10 Things to Consider before Purchasing a Camera

Posted In Technology - By Evelina On Wednesday, February 19th, 2014 With 0 Comments

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Cameras on phones and smartphones that we use every day are becoming more powerful, but at least for now picture quality is not very close to that of a professional camera. However, when it comes to purchasing a dedicated camera, many of us are limited to superficial reading of the specifications that may easily be misleading. Before you study the offers available, you must limit your search field considering your personal preferences, how you want to use the camera and obviously the budget you can allocate.

As usual, we are her to help you make the best decision and show you the basic steps you need to follow before making a decision. So, here are ten things to consider before purchasing a camera.

1. Determine the type of camera you need

The most important thing is to understand what camera is right for you. If you are a beginner photographer and you look at photography as a hobby or you use only on your vacations, you need an entry-level camera, compact or with automatic settings. If you want quality pictures and want to play with more settings to get the best results, you need an entry-level camera in the DSLR range.  If you are a professional photographer, you will almost certainly need a powerful DSLR that will squeeze a significant budget. Do not forget that camera price increases with your claims, which is why you have to find a balance between these two key elements.

2. Please note the sensor, not only the number of MP

A frequent mistake among beginners is the emphasis on the number of megapixels of the camera. It has its importance, but it is far from being a decisive factor to determine the quality of the photos. What matters most is the quality of the lens, such as, for example, a 5-megapixel sensor can produce better pictures than a 10-megapixel one.

Currently there are two types of sensors in cameras: CCD (Charge -Coupled Device) and CMOS (Complementary Metal – Oxide – Semiconductor). Of these, the best quality is offered by CCD sensors.

3. Optical zoom level

Another aspect that needs to be considered is the optical zoom. The higher the value, the better the performance. Be careful not to confuse optical zoom (which refers to the movement of the front lens closer to the subject) with digital zoom (which refers to the cutting of a part of the topic, resulting in a poor quality image).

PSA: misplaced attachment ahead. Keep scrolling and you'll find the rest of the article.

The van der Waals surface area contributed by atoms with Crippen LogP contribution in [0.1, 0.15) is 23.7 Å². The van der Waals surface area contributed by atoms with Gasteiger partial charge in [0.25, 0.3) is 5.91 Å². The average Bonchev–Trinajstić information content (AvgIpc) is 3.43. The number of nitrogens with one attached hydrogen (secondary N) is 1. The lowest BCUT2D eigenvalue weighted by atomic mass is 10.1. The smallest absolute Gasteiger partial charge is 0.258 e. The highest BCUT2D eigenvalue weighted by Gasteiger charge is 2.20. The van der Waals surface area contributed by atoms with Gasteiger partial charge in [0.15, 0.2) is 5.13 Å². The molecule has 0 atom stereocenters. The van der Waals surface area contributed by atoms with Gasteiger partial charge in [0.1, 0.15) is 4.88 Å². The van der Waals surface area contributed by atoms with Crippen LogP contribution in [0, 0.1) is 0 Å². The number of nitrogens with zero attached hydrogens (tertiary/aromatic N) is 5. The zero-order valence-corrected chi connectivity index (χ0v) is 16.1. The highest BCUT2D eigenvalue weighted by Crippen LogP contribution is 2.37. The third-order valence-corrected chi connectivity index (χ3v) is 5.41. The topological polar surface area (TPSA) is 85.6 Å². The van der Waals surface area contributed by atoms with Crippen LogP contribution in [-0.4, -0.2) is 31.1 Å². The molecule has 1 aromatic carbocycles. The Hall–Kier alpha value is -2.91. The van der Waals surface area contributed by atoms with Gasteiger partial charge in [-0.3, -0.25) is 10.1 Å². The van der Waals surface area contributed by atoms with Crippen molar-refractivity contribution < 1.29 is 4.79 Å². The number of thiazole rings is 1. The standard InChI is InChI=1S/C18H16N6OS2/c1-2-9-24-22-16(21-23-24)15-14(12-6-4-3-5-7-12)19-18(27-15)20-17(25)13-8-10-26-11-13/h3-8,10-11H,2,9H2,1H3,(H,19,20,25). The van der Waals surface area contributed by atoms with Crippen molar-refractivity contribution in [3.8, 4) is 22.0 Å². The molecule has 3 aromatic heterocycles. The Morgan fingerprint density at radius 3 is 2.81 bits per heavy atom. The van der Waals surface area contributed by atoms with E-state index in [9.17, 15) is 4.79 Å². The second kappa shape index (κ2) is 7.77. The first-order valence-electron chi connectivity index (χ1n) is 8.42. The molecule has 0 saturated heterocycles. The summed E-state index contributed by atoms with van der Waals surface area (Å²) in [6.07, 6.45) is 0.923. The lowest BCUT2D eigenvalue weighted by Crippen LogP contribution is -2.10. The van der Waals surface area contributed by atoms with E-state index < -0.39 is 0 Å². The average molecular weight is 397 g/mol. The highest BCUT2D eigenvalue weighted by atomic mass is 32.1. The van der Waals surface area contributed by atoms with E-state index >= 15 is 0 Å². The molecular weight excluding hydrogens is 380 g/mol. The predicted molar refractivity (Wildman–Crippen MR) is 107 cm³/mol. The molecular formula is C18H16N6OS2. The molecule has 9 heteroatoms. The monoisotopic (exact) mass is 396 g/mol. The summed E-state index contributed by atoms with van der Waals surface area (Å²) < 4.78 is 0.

4. ISO values

Sensitivity to light is reflected by the acronym ISO in the camera options. The higher this is, the brighter the image, but less clear. However, we should not exaggerate: an average sensitivity is good enough for quality photos.

5. Ease of use

No matter how good a camera is, it must be easy to use. We refer primarily to the simplicity of access features and options for the capture to be done in a short time interval and the ease with which you can add accessories such as lenses, filters and external flashes.

6. Secondary options

In some relation to the above mentioned point, secondary options refer to functions such as automatic face detection, smile detection, night shooting mode or landscape function. These functions are particularly found in compact cameras, while DSLRs usually rely on better technical equipment in terms of processor or the ability to shoot in RAW format. Many modern cameras can automatically detect which is the best option for a photo and in this case you just need to press the button to capture the event.

7. LCD Display

Modern cameras benefit from LCD displays, in some cases touchscreen, for viewing and even editing photos. Most have 3″ diagonal, but we recommend you to test the product first.

8. Batteries

In cameras, things are a bit different from mobile phones. If possible, try to buy a device that works on AA cell (normal) or AAA thin). Some manufacturers use special batteries that are difficult to find and are more expensive than conventional batteries.

9. Storing pictures

Another criterion is how storing of photos is made. Since on the market there are over 20 types of memory cards, it is better to look at the format used by the camera you want to buy. Look mainly at cameras that support one of the following formats: Secure Digital (SD), SDHC, miniSD, microSD, microSDHC and miniSDHC. Do not forget miniSD and microSD can be used in SD slots with the help of converters, and the microSD and miniSDHC also with the help of converters. Although physically SD and SDHC cards look the same, the former may be used in SDHC slots, but the opposite is not available.

10. Construction and design

Finally, the camera you acquire should be visually pleasing and well-constructed. Analyze factors such as size, shape, color or weight.

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evelina_catoi@yahoo.com'

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